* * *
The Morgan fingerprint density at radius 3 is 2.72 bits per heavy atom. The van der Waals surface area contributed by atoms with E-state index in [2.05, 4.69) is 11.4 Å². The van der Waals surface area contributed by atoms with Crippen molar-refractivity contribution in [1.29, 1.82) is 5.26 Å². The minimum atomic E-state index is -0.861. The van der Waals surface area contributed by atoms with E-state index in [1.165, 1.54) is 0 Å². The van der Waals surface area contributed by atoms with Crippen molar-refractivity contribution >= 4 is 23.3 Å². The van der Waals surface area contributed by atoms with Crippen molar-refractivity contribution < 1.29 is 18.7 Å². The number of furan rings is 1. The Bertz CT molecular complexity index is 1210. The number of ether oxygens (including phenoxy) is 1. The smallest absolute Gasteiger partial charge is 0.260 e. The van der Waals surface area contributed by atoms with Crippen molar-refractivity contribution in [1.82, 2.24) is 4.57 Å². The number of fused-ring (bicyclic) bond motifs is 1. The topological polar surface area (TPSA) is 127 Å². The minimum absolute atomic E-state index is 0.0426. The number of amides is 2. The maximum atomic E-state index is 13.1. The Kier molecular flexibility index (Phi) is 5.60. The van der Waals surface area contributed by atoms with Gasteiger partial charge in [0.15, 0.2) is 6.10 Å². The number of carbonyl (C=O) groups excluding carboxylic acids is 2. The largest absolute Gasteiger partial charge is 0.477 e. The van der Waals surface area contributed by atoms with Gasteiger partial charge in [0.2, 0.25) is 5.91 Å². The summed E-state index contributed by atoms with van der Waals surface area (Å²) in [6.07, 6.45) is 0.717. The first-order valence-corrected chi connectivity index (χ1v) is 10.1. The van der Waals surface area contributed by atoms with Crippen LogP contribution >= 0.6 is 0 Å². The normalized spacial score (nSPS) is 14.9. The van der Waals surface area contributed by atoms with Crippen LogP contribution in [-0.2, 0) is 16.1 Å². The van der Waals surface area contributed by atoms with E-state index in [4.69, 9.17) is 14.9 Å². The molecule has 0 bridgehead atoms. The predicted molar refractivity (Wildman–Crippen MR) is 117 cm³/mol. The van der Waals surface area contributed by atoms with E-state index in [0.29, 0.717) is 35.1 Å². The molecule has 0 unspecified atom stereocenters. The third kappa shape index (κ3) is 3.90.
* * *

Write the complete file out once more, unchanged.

The Morgan fingerprint density at radius 3 is 2.72 bits per heavy atom. The van der Waals surface area contributed by atoms with E-state index in [2.05, 4.69) is 11.4 Å². The van der Waals surface area contributed by atoms with Crippen molar-refractivity contribution in [1.29, 1.82) is 5.26 Å². The minimum atomic E-state index is -0.861. The van der Waals surface area contributed by atoms with E-state index in [1.165, 1.54) is 0 Å². The van der Waals surface area contributed by atoms with Crippen molar-refractivity contribution >= 4 is 23.3 Å². The van der Waals surface area contributed by atoms with Crippen molar-refractivity contribution < 1.29 is 18.7 Å². The number of furan rings is 1. The Bertz CT molecular complexity index is 1210. The number of ether oxygens (including phenoxy) is 1. The smallest absolute Gasteiger partial charge is 0.260 e. The van der Waals surface area contributed by atoms with Crippen molar-refractivity contribution in [1.82, 2.24) is 4.57 Å². The number of fused-ring (bicyclic) bond motifs is 1. The topological polar surface area (TPSA) is 127 Å². The minimum absolute atomic E-state index is 0.0426. The number of amides is 2. The maximum atomic E-state index is 13.1. The Kier molecular flexibility index (Phi) is 5.60. The van der Waals surface area contributed by atoms with Gasteiger partial charge in [0.15, 0.2) is 6.10 Å². The number of carbonyl (C=O) groups excluding carboxylic acids is 2. The largest absolute Gasteiger partial charge is 0.477 e. The van der Waals surface area contributed by atoms with Gasteiger partial charge in [0.2, 0.25) is 5.91 Å². The summed E-state index contributed by atoms with van der Waals surface area (Å²) in [6.07, 6.45) is 0.717. The first-order valence-corrected chi connectivity index (χ1v) is 10.1. The van der Waals surface area contributed by atoms with Crippen LogP contribution >= 0.6 is 0 Å². The normalized spacial score (nSPS) is 14.9. The van der Waals surface area contributed by atoms with Crippen LogP contribution in [-0.2, 0) is 16.1 Å². The van der Waals surface area contributed by atoms with E-state index in [4.69, 9.17) is 14.9 Å². The molecule has 0 bridgehead atoms. The predicted molar refractivity (Wildman–Crippen MR) is 117 cm³/mol. The van der Waals surface area contributed by atoms with E-state index in [0.29, 0.717) is 35.1 Å². The molecule has 0 unspecified atom stereocenters. The third kappa shape index (κ3) is 3.90.